Then, stir the ingredients together and strain them into a cocktail glass. If you prefer a more chilled drink, you can strain it in a glass filled with ice!
The Brandy Sour is like any other cocktail combining sour mix and a type of alcohol, but the sweetness of brandy makes it more palatable than those other drinks.
It is thought that the Brandy Sour was created in Cyprus in a hotel during the 1930s! Today, the brandy sour is the unofficial national cocktail of Cyprus.
To make the perfect Cypriot Brandy Sour, combine Cypriot brandy, Cypriot lemon squash, 2-4 drops of angostura bitters, and top with soda water.
Of course, there are other variations on the Cypriot brandy sour, but the idea is the same. Lemons, bitters, brandy, and soda water! Serve this drink on the rocks in a highball glass.
Pro Tip: the key to making a perfect lemon squash at home is to boil lemon juice and sugar until they combine into a thick syrup!
Sangria is a very well-known summer drink for people who love brandy and red wine.
The combination is perfect because brandy is an extension of wine due to its production process.
Sangria originated in Spain and Portugal and was popularized in America after the 1964 World’s Fair, where it formally arrived.
Adding fruit to red wine to dilute its strength is an ancient practice, but adding brandy to it for an extra kick is newer.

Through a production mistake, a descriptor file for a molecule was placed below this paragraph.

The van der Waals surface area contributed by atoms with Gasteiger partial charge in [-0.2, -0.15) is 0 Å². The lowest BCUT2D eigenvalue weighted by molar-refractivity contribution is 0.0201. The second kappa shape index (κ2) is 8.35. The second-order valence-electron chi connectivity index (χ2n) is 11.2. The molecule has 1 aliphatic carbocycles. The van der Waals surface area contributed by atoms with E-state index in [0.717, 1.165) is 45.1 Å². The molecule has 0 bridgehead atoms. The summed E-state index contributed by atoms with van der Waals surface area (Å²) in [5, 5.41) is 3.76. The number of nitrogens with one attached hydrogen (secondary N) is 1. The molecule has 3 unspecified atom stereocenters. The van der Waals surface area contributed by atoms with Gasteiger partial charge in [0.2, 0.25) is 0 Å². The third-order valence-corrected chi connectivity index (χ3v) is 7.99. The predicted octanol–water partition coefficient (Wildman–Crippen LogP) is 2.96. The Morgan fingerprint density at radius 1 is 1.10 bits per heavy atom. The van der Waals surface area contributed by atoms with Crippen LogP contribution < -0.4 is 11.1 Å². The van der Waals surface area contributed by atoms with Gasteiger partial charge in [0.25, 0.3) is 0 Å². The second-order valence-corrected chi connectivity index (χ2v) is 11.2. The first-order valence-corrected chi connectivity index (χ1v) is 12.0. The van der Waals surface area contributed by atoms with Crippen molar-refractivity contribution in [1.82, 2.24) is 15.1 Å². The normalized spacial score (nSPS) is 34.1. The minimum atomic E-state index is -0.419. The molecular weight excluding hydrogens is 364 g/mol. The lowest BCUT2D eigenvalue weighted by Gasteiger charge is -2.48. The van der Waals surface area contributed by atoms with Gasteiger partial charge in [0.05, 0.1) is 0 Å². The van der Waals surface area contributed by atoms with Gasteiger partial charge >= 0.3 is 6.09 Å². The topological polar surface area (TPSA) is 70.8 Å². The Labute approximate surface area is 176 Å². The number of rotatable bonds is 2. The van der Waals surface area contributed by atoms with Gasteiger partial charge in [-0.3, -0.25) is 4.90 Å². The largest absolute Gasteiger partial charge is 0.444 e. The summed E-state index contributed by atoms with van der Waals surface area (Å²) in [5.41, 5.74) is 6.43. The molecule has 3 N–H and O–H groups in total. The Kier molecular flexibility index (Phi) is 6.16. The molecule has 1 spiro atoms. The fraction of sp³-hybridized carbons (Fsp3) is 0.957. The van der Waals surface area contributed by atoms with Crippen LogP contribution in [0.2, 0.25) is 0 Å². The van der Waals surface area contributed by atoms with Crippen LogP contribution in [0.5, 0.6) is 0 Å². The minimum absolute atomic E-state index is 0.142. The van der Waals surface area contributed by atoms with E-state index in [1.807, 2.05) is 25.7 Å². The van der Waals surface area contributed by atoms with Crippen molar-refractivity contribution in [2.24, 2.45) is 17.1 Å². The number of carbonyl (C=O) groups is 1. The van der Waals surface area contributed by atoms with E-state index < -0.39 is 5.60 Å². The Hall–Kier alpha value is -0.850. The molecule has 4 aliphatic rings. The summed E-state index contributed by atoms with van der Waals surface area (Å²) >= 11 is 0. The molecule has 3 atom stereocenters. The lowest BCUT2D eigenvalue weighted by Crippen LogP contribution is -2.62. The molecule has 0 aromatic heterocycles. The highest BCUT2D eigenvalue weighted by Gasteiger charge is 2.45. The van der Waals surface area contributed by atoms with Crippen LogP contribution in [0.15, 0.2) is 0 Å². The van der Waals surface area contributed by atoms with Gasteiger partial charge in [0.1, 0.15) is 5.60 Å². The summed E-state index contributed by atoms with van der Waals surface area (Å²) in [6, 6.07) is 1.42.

To make the perfect red sangria follow these steps:
- Muddle together apples, oranges, and sugar in the bottom of your serving glass
- Add in orange juice and brandy, then muddle again.
- Pour the red wine in and stir gently.
- Add ice, stir once again
- Chill until time to serve.
Classic Brandy Cocktails
- Brandy Alexander
- Pisco Sour
- Sidecar Cocktail
- Brandy Manhattan
- Vieux Carre
- Between the Sheets
- Wisconsin Brandy Old-Fashioned
- French Connection
- Stinger Cocktail
- Brandy Sour
- Red Sangria
Creating cocktails is a little bit of experimentation, some luck, and a lot about the flavors you choose. Using brandy for cocktails is a great choice because it is light, sweet, floral, and fruity. It provides a different taste palette unlike other alcohols in a similar category like dark rum or whiskey.
Brandy is a type of alcohol that is as historic as they come. Since it is a variation of wine, the process to make it is now near perfection due to its long-standing history. You can be sure that the brandy you use, no matter the brand, will elevate your drink!
If you’re using cognac for any of these cocktails, check out our list of the best cognac bottles.
Have you had any of the drinks on our list already? See something you might want to try? Give one, two, or all 11 a try! You never know what you might enjoy!